Step 4 - Download Pi-hole
To download the Pi-hole container, open Windows Command Prompt as an administrator and type the following command:
docker pull pihole/pihole
Step 5 - Give your PC a static IP address
Next, let’s ensure our PC has a static IP address. This will ensure other devices can always reach your Pi-hole server without any issues. To do this:
- Navigate to Start menu > Settings > Network and internet > Network and Sharing Center > Change adapter settings > Right click on your active network connection and click Properties. Double click on Internet Protocol Version 4 (TCP/IPv4) and select Use the following IP address.
- Set a manual IP address. If you are unsure what to use for the subnet mask or default gateway, type
ipconfigin the command prompt and reuse the same values for the IP address.
- I recommend increasing the last number of your IP address by 50 or so to make IP address conflicts less likely on your network. For example, if your IP address was 192.168.0.5 try 192.168.0.55.
- For DNS settings, use the IP address of your machine you have just set and for an alternative use
188.8.131.52.(this is Cloudflare’s DNS service).
Step 6 - create a customized Docker command
Now Docker is running and Pi-hole is downloaded we can configure and start it. You will need to customise your script. Here’s a base:
docker run -d --name pihole -e ServerIP=172.16.154.130 -e WEBPASSWORD=password -e TZ=Europe/Copenhagen -e DNS1=127.17.0.1 -e DNS2=184.108.40.206 -e DNS3=220.127.116.11 -p 80:80 -p 53:53/tcp -p 53:53/udp -p 443:443 --restart=unless-stopped pihole/pihole:latest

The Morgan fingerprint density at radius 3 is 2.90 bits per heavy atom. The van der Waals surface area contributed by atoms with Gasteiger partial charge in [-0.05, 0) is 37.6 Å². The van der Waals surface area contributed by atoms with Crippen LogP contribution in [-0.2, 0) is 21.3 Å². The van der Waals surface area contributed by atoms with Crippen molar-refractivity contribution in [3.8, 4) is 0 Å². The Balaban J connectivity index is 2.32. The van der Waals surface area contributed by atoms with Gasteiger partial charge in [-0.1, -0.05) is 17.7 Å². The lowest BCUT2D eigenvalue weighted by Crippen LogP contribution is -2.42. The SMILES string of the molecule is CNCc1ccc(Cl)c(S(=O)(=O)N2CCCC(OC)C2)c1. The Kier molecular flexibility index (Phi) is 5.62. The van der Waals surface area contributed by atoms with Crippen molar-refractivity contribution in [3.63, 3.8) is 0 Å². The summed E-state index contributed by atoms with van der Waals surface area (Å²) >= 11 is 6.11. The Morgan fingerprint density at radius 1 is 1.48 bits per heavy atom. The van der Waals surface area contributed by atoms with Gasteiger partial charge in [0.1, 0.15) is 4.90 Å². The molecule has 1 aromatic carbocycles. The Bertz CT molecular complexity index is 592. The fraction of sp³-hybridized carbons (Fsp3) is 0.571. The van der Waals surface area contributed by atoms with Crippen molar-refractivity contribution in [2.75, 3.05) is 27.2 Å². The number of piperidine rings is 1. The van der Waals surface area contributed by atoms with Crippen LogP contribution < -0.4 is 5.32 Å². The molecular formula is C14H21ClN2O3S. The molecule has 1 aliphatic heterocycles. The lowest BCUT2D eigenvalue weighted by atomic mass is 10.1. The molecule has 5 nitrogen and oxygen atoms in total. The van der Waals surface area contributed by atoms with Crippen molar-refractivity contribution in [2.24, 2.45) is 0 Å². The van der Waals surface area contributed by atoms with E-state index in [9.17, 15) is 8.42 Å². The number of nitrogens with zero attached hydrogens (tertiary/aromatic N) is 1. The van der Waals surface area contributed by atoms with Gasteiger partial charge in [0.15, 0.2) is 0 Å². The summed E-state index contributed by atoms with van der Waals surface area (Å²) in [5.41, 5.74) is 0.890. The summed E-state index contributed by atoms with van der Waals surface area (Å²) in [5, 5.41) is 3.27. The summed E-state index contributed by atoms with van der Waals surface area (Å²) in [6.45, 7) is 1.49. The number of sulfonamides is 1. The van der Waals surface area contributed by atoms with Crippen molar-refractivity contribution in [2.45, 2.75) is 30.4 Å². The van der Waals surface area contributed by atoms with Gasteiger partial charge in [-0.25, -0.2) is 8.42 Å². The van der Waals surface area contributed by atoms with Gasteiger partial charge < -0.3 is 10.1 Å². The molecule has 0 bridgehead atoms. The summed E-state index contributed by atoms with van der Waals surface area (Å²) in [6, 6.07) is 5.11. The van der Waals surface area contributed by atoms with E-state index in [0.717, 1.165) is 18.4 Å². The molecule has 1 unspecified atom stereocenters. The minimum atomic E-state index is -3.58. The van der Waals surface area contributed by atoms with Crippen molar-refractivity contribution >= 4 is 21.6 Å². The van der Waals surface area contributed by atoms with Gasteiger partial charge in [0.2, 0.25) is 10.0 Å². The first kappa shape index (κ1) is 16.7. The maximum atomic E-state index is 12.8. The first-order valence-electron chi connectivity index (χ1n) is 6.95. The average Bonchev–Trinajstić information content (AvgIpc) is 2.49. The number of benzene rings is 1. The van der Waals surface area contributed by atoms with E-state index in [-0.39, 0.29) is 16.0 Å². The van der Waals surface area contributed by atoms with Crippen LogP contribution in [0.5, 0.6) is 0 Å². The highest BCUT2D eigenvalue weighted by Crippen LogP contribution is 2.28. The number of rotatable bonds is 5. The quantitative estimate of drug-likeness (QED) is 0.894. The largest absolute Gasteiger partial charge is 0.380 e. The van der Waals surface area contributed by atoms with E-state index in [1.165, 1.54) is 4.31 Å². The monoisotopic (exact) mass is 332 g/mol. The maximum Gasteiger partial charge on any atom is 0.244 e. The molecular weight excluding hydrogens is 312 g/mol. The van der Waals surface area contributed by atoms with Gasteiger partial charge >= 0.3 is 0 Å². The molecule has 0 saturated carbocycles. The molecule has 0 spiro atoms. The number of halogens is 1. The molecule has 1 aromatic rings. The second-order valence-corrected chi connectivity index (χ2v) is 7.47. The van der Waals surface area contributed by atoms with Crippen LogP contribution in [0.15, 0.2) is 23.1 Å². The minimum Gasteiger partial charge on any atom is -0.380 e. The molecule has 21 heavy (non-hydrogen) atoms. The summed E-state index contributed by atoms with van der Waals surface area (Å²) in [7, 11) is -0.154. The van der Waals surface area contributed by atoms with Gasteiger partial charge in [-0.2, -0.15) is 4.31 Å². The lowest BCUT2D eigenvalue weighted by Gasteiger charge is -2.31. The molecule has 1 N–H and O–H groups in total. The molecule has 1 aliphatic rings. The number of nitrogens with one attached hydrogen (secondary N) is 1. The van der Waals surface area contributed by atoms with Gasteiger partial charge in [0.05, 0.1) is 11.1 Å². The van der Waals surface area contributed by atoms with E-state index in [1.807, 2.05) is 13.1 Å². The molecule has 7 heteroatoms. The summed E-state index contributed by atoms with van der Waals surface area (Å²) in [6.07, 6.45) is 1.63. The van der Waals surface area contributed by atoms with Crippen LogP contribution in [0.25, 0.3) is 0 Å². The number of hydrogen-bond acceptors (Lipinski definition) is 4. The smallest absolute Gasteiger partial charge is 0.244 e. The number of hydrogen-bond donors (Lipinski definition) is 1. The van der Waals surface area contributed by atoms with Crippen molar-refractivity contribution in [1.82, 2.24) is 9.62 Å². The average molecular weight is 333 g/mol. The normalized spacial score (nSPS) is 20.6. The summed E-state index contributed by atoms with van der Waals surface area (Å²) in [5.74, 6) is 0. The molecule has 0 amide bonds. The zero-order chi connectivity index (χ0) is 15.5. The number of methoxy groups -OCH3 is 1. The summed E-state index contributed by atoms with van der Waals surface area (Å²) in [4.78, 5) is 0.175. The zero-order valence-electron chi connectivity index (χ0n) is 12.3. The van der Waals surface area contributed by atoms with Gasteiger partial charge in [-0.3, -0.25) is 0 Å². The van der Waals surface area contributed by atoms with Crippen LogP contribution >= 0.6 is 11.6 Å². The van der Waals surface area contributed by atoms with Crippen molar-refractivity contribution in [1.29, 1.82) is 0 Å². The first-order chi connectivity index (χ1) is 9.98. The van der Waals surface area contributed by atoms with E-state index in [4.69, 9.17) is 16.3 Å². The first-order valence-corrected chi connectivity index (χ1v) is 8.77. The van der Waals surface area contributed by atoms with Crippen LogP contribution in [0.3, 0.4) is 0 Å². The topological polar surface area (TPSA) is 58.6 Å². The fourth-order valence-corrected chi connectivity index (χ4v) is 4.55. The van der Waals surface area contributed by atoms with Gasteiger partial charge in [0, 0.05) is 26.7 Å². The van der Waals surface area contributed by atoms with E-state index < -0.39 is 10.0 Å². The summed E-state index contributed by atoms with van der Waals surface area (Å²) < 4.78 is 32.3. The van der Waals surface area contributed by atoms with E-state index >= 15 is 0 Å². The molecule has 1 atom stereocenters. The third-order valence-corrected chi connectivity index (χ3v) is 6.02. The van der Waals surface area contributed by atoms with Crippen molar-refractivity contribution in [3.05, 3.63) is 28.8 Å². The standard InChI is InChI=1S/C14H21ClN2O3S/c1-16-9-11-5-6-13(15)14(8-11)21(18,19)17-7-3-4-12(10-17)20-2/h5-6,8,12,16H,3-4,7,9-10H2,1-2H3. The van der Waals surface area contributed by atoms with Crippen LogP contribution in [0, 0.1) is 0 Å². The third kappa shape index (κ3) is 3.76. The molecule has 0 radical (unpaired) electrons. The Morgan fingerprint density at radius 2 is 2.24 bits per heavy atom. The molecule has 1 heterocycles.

You will need to replace:
ServerIPwith your IP address
WEBPASSWORDwith a password of your choosing (you’ll use this to access Pi-hole’s settings)
TZ=this is optional. You can specify your timezone in the TZ format
DNS1 needs to be left as
127.17.0.1 in order for Pi-hole to work. If you’re curious, 127.17.0.1 is the IP address for Localhost (or in other words this computer). You can change
DNS3 to whatever you like.
The base script above will get you up and running, however if you want to customise how Pi-hole works, there are a number of variables you can set as part of this script.
You’ll also find more information and documentation on the Docker Pi-hole Docker Github page.
Step 7 - run your script and start your Pi-hole server
Open command prompt as an administrator again and paste in your customised command and press enter. This will create your Pi-hole Docker container and run it.
Step 8 - Check Pi-hole is up and running
Go to your web browser and type - http://127.17.0.1/admin/ or http://localhost/admin/ you should see the Pi-hole admin console. This means you’re up and running!